While clean rooms are humidity controlled, with a set value in the range of about 42-45% relative humidity, relative humidity of air drops once the air is heated and/or the air pressure is reduced. The diffusion process requires the air to be heated and document D6 moreover teaches a low-pressure atmosphere. Thus, the atmosphere in document D6 can be considered as dry air. Furthermore, the present application does not define what exactly is meant with "dry", as "dry" is a relative and thus vague expression within the context. Wet atmospheres are well known in the art; however, whenever such wet atmospheres are used, they are commonly explicitly mentioned, as extra measures and devices are required (in particular, an increased pressure is necessary). However, document D6 does not disclose a wet atmosphere.

III. The appellant requested that the decision under appeal be set aside and a patent granted on the basis of the claims as refused in the decision as main request or of claims as filed as first and second auxiliary request with the statement of grounds for appeal dated 27 June 2008. Oral proceedings were requested on an auxiliary basis.

IV. In support of its case, the appellant advanced arguments including the following.

Starting from document D6 and as acknowledged by the examining division, there is not disclosed the feature of claim 1 that the sample of z-cut lithium niobate has one or more gratings of periodic domain inversion defined by electric field poling. The examining division has concluded that it would be obvious for the skilled person to take teachings from document D7 relating to grating production in lithium niobate by electrical field poling and combine them with document D6 to arrive at the claimed subject matter. The general reference to the desirability of zinc-diffused waveguides in lithium niobate for QPM in the introduction of document D6 does direct the skilled person to document D7. However, from document D7 he will learn that if it is desired to make such waveguides directly in already poled material, ZnO should be used. Beginning from document D7, claim 1 differs in using a layer of metallic zinc and does not use ZnO as taught by document D7. There are many differences between metallic zinc and ZnO which would suggest disadvantages to be weighed against any alleged advantage of lower temperatures. Therefore, the skilled person considering document D7 would not be prompted by anything in document D6 to modify the method described in document D7 in any way that would result in the method according to claim 1.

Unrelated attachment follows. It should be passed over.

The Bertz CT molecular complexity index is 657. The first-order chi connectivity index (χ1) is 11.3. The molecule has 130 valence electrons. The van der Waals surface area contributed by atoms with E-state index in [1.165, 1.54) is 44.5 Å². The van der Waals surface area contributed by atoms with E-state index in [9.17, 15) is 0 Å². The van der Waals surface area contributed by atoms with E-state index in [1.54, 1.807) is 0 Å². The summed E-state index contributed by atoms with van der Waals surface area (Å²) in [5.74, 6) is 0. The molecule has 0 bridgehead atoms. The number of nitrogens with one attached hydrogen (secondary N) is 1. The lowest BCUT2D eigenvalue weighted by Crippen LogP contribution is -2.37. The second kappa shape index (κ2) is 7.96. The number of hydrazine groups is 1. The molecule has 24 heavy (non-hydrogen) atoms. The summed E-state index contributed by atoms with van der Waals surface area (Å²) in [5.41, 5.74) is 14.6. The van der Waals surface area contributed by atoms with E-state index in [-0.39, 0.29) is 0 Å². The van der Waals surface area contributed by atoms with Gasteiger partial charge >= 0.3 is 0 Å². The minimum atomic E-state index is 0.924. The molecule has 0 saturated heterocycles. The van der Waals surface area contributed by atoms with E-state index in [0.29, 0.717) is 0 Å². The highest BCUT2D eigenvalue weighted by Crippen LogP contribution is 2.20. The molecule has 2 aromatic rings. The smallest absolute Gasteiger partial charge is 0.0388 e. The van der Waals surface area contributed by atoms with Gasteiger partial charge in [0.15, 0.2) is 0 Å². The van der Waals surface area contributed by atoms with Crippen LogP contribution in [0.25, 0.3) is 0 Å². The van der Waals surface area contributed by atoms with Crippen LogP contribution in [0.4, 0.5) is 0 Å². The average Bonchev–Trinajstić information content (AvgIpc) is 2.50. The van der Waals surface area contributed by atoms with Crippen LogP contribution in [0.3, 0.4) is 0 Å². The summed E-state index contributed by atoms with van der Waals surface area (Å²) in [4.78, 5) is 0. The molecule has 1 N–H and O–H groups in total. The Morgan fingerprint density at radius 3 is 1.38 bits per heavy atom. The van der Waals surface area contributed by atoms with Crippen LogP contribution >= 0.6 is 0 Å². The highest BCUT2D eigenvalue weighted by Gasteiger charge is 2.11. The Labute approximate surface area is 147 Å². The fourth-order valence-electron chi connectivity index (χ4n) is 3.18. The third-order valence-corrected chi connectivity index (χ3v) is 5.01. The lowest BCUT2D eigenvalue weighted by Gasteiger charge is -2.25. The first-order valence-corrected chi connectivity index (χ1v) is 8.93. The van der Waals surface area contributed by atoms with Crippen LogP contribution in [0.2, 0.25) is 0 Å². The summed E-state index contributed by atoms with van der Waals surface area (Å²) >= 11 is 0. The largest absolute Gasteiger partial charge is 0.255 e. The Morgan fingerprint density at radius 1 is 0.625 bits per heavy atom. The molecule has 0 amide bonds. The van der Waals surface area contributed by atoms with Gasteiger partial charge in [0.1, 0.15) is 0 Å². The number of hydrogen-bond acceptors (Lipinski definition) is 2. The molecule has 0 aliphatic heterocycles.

Documents D6 and D7 are both silent on the subject of the moisture content of the air, as acknowledged in the decision. Since atmospheric pressure is a standard operational condition for any process which is not generally known to be performed at high or low pressure, it is not positively recited in the application because it would be assumed by a person skilled in the art of in-diffusion techniques in the absence of any teaching to the contrary. Only exceptions to standard conditions are given where these are necessary to enable a process to be carried out in the intended way. Hence, documents D6 and D7 clearly state the use of low pressures, because the techniques described therein deviate from standard conditions, but do not state anything about humidity, so standard cleanroom humidity is assumed. In contrast, the present invention uses dry air, so this feature is mentioned in the description (page 13, lines 2-3).